Federal injunction bars LA from seizing some homeless property
A U.S. district court judge ruled Wednesday the city of Los Angeles will have to stop seizing the property of homeless people on Skid Row and surrounding areas without notice — a temporary injunction that clashes with the latest attempts to clear downtown L.A.'s sidewalks.
The ruling comes as part of a federal lawsuit filed against the city earlier this year by four homeless individuals and two advocacy groups. And it comes as the city is trying to implement a new law to limit the amount of property a homeless person can have on the street to 60 gallons worth.
The lawsuit, Mitchell v. City of Los Angeles, was filed in March. The four homeless plaintiffs, the Los Angeles Community Action Network, and the Los Angeles Catholic Worker, allege that homeless people on Skid Row have repeatedly had tents and other personal property, including medication and legal documents, seized or destroyed by police or city sanitation workers.
The injunction calls for a halt on seizure of the property of homeless people on Skid Row and the surrounding areas without providing advance notice or storing the items.
“Although a preliminary injunction will place additional burdens on the city to keep Los Angeles safe, Plaintiffs risk greater harm if the preliminary injunction is not granted,” Federal District Judge James Otero wrote in the court order. “To put it bluntly, Plaintiffs may not survive without some of the essential property that has been confiscated.”
The injunction may hinder officials trying to enforce the new city law on homeless property.
L.A.'s City Council passed the law unanimously (with two members absent) and Mayor Eric Garcetti signed it earlier this month. The text of the ordinance says it is designed to “balance the needs of all of the City’s residents,” by keeping the streets clear and accessible to everyone, but allowing homeless people to keep essential property.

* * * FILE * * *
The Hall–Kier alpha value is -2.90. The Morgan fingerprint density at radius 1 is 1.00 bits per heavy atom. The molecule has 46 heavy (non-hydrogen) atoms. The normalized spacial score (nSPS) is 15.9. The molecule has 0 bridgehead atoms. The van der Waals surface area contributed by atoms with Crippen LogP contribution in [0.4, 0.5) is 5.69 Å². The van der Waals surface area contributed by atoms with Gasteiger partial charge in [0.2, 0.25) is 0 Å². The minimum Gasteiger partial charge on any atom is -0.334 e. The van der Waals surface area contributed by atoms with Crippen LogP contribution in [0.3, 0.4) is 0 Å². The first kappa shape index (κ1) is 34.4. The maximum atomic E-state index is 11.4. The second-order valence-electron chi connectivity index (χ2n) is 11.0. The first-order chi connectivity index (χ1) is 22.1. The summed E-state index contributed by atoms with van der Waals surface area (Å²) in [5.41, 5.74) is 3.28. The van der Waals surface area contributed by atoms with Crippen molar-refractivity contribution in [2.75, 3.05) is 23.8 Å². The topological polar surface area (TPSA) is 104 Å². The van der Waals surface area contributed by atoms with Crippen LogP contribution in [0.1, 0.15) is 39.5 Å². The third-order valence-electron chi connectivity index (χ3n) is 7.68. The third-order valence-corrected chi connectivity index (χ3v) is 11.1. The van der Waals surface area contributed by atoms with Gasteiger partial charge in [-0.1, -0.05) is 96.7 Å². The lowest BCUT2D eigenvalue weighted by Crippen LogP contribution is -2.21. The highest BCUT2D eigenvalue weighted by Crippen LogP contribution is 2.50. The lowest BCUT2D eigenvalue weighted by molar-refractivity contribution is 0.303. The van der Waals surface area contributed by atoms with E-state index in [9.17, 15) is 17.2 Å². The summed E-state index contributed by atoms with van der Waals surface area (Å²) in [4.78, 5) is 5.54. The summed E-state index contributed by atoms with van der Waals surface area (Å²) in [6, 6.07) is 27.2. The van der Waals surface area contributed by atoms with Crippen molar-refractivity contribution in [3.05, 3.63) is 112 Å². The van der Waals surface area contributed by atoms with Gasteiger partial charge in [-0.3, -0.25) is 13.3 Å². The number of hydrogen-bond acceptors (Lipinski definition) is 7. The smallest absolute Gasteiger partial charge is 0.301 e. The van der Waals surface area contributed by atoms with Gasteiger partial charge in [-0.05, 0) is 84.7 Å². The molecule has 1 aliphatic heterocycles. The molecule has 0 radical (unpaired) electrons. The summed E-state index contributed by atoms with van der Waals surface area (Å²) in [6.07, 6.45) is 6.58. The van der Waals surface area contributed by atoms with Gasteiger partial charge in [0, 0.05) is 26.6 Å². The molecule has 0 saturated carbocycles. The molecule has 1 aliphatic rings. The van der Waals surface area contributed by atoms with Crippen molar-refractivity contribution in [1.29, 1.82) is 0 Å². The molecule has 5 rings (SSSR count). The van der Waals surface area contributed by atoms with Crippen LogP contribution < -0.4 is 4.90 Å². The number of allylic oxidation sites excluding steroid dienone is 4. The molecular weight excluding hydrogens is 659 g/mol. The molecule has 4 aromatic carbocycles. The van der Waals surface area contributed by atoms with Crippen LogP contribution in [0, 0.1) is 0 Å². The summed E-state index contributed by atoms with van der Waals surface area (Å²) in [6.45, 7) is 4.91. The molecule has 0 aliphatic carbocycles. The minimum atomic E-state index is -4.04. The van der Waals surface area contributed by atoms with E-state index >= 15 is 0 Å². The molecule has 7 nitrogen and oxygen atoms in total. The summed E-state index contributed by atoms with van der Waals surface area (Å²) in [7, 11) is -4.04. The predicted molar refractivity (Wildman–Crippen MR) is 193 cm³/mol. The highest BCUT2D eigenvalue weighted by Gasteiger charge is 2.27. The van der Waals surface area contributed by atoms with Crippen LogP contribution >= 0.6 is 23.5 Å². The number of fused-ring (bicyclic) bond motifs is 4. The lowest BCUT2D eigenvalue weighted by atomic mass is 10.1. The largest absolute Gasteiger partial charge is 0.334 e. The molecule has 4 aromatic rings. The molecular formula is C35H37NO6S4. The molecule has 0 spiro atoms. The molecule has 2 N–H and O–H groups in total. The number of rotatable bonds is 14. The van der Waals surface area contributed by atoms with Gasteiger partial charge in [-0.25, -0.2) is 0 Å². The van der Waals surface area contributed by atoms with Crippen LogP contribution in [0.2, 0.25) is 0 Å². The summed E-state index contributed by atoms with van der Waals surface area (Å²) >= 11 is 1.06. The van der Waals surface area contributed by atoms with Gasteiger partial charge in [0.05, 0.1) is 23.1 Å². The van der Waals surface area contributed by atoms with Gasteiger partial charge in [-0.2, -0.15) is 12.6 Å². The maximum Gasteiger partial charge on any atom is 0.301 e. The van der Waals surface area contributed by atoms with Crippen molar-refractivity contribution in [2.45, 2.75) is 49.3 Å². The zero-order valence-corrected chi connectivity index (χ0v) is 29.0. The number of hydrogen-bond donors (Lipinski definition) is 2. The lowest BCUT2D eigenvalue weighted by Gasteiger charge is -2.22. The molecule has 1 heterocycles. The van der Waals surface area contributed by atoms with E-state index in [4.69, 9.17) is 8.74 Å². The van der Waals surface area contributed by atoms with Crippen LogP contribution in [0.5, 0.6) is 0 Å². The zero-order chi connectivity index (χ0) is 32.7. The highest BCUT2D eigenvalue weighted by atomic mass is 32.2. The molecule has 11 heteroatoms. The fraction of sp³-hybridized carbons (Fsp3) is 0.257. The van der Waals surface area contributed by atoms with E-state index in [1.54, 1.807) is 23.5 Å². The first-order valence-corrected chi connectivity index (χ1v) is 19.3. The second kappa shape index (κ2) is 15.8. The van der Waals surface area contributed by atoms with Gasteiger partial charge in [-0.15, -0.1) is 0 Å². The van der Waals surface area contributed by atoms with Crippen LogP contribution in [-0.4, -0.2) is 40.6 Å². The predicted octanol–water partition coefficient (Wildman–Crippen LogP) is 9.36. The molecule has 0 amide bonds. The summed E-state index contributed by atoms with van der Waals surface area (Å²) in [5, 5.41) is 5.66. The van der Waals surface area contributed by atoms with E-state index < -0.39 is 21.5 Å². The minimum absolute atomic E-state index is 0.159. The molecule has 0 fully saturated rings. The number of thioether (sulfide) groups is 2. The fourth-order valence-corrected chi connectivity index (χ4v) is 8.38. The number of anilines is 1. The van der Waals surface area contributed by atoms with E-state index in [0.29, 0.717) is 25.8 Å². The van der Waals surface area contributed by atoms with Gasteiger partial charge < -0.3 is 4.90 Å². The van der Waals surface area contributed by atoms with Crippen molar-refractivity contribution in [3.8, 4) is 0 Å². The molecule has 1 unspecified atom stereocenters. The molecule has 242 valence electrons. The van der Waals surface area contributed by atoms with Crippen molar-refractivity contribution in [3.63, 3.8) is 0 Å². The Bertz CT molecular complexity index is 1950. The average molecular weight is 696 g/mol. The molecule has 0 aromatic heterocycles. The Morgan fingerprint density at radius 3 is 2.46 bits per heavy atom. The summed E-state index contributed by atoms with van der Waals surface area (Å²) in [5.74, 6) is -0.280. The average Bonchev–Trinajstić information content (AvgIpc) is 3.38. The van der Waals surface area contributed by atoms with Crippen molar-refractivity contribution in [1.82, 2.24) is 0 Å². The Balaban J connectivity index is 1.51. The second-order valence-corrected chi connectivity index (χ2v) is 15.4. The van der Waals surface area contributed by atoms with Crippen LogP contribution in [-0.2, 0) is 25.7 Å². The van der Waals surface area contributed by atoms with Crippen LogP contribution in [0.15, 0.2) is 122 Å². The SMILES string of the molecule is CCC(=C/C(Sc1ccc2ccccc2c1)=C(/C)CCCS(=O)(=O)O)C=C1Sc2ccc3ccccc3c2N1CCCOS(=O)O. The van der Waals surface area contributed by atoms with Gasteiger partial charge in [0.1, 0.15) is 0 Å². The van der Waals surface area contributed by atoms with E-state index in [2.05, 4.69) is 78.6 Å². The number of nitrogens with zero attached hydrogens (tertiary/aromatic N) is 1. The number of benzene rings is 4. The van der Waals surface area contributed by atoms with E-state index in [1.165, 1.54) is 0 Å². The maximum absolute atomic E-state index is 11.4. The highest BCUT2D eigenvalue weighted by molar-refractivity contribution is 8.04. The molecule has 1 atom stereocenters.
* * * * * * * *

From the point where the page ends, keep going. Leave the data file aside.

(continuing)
It requires tents to be taken down between 6 a.m. and 9 p.m. and limits a homeless person to 60 gallons worth of property on the street. In some cases, it allows for seizure of property without prior notice.
Lt. Andy Mathes with LAPD’s Central Division, told KPCC recently he was hopeful that the restrictions would help contribute to reducing crime around Skid Row, since tents left up during the day provide places to hide criminal activity, namely drug dealing.
Ares said homeless advocates understand the need for safety and clean streets.
“The bottom line is, those things don’t outweigh the basic rights of due process or of right to property of individuals whether they’re homeless or not," he said.
Ares said he is hopeful the injunction in the lawsuit sends a message to the city that it should re-think its approach to dealing with homelessness.
“Let’s create policy to actually get people off the streets versus putting so much energy into creating policy and enforcement that just punishes people for being poor but does nothing to get them off the streets,” Ares said.
Rob Wilcox, a spokesperson for the City Attorney’s Office said, “We are evaluating court’s order and we will work with public works and LAPD to ensure that they comply.”
The injunction will remain in place until the lawsuit is decided.